Muslim Brotherhood Expected to Do Well As Egypt’s Complicated Election Process Begins

By Patrick Goodenough | November 28, 2011 | 5:11 AM EST

An Egyptian Army soldier stands guard as voters wait outside a polling center in Assuit, 200 miles south of Cairo on Monday, Nov. 28, 2011. (AP Photo/Khalil Hamra)

( – Egyptians were going to the polls Monday -- the beginning of a three-phase, six-week-long parliamentary election process that is getting under way amid deadly violence. At least 40 people were killed in the past week as protestors in Cairo’s Tahrir Square called for an end to military rule.

One of the biggest questions for many is whether the Muslim Brotherhood (MB) will benefit or suffer as a result of its decision to steer clear of the latest protests and focus on the election instead.

The Islamist group’s political front, the Freedom and Justice Party, is widely expected to dominate the new-look lower house of parliament, the 508-member People’s Assembly, when its session opens next March.

Presidential elections are supposed to be held later next year, completing the process of transition sparked by the political turmoil that pushed out President Hosni Mubarak early this year.

Although formally banned during the Mubarak era, the 83-year–old MB has a well-developed political organization envied by other parties.

Some of the “revolutionary” groups associated with the fresh Tahrir protests had called for a postponement or boycott of the parliamentary election, but Supreme Council of the Armed Forces leader Field Marshal Hussein Tantawi said Sunday it would go ahead on schedule.

“We will not allow troublemakers to meddle in these elections,” he told journalists. “There are only two routes – the success of elections, leading Egypt towards safety, or facing dangerous hurdles that we in the armed forces, as part of the Egyptian people, will not allow.”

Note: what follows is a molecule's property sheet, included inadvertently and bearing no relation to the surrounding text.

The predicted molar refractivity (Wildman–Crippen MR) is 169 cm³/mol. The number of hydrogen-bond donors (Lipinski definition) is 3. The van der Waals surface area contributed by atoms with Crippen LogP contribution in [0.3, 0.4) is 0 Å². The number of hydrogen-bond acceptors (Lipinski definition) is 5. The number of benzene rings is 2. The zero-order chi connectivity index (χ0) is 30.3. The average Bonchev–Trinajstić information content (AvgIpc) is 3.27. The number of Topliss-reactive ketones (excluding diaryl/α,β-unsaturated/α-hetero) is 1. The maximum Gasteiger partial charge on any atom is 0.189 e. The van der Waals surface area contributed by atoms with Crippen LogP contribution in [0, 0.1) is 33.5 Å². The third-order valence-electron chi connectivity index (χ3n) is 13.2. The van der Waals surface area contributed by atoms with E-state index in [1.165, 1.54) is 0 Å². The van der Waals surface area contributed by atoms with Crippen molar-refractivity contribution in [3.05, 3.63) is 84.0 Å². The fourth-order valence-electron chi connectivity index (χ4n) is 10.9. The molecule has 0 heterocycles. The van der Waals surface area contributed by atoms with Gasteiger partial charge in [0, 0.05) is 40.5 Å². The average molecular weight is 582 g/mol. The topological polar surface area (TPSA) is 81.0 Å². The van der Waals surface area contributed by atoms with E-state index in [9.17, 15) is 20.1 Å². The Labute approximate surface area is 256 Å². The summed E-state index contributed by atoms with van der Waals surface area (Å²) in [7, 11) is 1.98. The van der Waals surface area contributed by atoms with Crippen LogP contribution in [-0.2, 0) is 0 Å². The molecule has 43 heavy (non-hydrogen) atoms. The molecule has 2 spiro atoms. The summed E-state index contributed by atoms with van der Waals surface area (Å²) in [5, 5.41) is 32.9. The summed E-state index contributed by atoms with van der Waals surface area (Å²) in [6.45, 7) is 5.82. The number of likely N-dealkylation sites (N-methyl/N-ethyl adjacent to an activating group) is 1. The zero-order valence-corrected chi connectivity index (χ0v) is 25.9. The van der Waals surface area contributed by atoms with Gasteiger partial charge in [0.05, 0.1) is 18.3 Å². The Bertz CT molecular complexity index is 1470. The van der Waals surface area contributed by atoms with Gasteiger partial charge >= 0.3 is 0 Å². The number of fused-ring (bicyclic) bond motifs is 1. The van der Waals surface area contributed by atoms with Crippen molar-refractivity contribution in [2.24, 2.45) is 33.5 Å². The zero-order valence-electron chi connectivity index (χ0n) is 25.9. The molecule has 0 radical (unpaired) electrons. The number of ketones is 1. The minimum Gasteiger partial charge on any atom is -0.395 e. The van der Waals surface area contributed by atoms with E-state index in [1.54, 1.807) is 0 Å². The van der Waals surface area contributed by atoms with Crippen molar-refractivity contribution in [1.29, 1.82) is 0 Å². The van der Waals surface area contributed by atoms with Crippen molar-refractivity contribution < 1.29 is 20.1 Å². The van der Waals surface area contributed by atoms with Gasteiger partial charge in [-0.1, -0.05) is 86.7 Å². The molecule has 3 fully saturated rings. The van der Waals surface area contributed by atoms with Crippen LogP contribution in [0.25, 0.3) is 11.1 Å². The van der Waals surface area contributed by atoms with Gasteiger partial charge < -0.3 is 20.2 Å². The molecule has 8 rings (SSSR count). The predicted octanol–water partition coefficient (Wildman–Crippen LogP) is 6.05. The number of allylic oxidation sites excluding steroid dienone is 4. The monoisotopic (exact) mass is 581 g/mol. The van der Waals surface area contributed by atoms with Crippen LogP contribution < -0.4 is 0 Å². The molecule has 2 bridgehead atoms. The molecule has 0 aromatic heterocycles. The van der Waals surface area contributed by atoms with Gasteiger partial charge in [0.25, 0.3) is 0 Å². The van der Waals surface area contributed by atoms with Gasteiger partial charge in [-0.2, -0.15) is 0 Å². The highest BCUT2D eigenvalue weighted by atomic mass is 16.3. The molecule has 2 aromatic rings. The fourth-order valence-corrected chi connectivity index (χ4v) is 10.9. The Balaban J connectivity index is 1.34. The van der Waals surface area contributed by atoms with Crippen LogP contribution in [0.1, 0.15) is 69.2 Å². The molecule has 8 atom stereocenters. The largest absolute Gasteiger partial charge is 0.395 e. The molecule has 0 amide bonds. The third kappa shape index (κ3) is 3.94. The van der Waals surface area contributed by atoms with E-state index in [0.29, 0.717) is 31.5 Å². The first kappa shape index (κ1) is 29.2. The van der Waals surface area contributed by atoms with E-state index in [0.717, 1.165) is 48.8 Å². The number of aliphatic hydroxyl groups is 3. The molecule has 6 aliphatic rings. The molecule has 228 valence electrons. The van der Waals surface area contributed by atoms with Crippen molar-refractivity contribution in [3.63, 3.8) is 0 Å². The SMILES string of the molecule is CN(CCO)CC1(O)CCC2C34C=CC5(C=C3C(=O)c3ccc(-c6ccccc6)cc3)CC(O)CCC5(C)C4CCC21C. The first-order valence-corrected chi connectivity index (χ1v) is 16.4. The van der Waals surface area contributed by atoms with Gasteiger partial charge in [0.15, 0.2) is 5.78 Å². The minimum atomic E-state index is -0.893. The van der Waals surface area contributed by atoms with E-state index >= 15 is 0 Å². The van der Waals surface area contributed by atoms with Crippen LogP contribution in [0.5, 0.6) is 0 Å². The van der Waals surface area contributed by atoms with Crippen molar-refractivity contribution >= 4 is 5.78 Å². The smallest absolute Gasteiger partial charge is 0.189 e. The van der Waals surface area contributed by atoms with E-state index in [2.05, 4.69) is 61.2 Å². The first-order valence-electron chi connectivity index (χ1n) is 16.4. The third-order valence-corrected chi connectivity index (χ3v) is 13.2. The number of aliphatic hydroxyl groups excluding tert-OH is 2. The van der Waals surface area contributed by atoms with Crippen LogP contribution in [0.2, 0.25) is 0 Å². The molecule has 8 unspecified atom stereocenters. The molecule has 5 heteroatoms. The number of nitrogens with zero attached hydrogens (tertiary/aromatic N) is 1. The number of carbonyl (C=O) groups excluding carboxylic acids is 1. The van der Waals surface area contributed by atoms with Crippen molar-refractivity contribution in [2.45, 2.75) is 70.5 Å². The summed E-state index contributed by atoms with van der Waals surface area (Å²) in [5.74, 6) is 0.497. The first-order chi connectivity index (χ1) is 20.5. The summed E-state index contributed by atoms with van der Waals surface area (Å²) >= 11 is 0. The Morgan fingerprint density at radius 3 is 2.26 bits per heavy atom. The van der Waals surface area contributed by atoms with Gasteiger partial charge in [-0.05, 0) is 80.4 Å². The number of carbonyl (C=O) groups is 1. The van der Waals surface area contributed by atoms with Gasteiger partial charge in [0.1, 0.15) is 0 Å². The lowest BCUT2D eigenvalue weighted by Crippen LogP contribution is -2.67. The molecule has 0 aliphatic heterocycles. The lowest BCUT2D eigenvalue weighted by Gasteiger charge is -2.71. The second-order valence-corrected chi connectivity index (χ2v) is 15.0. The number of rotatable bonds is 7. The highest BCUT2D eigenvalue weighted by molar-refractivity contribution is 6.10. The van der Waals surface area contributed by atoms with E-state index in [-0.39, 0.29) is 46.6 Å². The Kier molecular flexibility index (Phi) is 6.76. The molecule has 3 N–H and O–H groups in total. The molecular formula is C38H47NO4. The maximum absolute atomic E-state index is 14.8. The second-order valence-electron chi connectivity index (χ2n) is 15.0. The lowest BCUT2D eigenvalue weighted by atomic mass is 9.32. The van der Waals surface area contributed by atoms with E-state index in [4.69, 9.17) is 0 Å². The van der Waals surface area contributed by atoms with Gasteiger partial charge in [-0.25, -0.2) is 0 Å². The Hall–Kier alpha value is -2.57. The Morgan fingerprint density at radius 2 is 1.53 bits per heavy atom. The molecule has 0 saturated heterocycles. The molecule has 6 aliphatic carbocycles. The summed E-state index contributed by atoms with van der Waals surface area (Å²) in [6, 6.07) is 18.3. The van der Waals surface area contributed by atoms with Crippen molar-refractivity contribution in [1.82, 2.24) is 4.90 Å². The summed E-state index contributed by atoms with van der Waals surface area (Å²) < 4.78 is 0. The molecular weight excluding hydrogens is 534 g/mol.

The Supreme Council’s recent decision to appoint a Mubarak-era politician, Kamal el-Ganzouri, as interim prime minister to placate the protestors was rejected by leaders, who repeatedly have proposed Mohammed ElBaradei instead to head a caretaker government.

The demand was repeated on Sunday, when thousands of demonstrators protested again at Tahrir Square

ElBaradei, former director-general of the International Atomic Energy Agency (IAEA), is running for the presidency, but told the military at the weekend that if asked to head a caretaker government he would withdraw from the presidential race.

“The revolutionary movements have reiterated their opposition to El-Ganzouri’s appointment, saying the only way out of the crisis is the formation of a national salvation government with full authority to lead the country during the transitional period until presidential elections,” ElBaradei’s office said in a statement, the Al-Ahram daily reported.

“Dr. ElBaradei has stressed his readiness to fulfill the demands of the revolutionary forces and form a national salvation government.”

Tantawi has not responded to the protestors’ ElBaradei proposal; El-Ganzouri is scheduled to announce his cabinet on Wednesday.

‘Religious duty to vote’ says MB spiritual guide

The voting on Monday and Tuesday will be for representatives for one-third of Egyptian’s 27 governates, including Cairo and Egypt, with a run-off scheduled for one week later where necessary. The second and third stages in the remaining governates will be held on Dec. 14-15 and Jan. 3-4.